When people in North Carolina and across the U.S. are involved in car accidents, one common concern is that they will have whiplash from the impact. This term does not indicate one specific condition; it is actually a generic term referring to general neck injuries that occur when the head is rapidly or violently wrenched in one direction and then another one. It is commonly seen in auto accidents, but it is also seen after work injures, sports accidents and falls.
Whiplash involves injuries to the ligaments that support and protect the neck, joints in the spine, muscles and connecting tendons. As the neck violently moves into extended positions, it stretches the ligaments and muscles and can lead to serious problems, including disc herniation. Symptoms include pain in the neck and stiffness in the general area. Turning or moving the head can increase the pain levels. Other potential problems include dizziness, trouble swallowing, blurred vision and nausea.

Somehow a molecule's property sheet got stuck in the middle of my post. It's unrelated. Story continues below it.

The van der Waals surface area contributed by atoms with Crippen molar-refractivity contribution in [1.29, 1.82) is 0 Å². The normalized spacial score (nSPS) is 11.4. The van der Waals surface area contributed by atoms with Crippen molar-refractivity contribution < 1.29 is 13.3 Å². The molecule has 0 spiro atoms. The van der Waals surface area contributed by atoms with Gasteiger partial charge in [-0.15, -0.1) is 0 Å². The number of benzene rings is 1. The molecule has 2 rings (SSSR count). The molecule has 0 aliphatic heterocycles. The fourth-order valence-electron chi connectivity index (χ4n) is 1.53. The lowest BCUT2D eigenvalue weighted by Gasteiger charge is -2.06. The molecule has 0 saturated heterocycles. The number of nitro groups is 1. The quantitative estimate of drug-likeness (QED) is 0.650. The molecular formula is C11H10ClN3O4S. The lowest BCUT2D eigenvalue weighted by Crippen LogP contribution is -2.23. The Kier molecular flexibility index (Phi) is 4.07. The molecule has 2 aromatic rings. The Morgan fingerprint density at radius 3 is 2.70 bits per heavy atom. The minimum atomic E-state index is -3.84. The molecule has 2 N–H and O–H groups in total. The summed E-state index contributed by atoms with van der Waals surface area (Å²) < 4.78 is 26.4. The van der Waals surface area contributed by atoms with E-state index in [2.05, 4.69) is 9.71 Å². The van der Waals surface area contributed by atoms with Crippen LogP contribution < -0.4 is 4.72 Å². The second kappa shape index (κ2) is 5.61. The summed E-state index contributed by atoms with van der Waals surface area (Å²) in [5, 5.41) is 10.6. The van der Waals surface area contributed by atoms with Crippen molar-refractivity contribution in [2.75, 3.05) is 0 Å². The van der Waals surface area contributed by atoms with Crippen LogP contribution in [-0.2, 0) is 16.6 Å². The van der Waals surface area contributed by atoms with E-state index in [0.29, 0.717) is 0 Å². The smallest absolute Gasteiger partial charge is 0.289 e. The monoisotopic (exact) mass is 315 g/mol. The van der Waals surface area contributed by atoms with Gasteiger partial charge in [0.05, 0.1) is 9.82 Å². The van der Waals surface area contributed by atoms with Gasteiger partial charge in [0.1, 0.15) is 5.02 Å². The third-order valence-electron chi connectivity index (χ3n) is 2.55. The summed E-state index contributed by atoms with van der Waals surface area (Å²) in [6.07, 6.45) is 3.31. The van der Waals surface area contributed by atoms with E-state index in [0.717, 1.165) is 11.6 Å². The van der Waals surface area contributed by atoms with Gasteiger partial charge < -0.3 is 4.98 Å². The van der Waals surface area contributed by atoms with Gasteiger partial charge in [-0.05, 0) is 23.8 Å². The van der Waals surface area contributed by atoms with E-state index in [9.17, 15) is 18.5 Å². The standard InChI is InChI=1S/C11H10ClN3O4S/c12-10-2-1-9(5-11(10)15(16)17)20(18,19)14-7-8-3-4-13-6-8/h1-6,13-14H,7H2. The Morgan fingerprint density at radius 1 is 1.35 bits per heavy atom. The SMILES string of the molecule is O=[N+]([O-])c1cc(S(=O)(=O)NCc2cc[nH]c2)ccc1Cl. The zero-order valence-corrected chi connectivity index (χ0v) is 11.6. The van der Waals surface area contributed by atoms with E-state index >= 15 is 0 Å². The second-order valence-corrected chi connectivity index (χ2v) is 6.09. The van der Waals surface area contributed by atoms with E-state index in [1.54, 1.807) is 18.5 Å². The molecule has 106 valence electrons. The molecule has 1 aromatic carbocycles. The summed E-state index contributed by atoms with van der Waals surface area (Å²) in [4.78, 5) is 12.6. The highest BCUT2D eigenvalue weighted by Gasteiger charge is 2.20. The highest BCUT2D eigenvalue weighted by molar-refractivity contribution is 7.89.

One of the challenges with whiplash is that the pain is not always immediate. It is quite common for the neck pain to become noticeable anywhere from two to 48 hours after the accident. Treatments for the condition may include staying active and physical therapy. Some doctors may also prescribe stretching programs, and people sometimes find relief through chiropractic services.
When someone is involved in an accident, it is important that they get checked out by a physician as soon as possible rather than assuming that they are fine. In the case of whiplash or other serious injuries, an attorney may be able to provide assistance with the catastrophic accident claims in order to cover the potentially high costs of rehabilitation, lost wages and any pain and suffering. When a victim allows an attorney to handle the legal aspects of a case, they can have more time to focus on their own healing and rehabilitation.
Source: American Chiropractic Association, "Whiplash," Accessed Jan. 21, 2015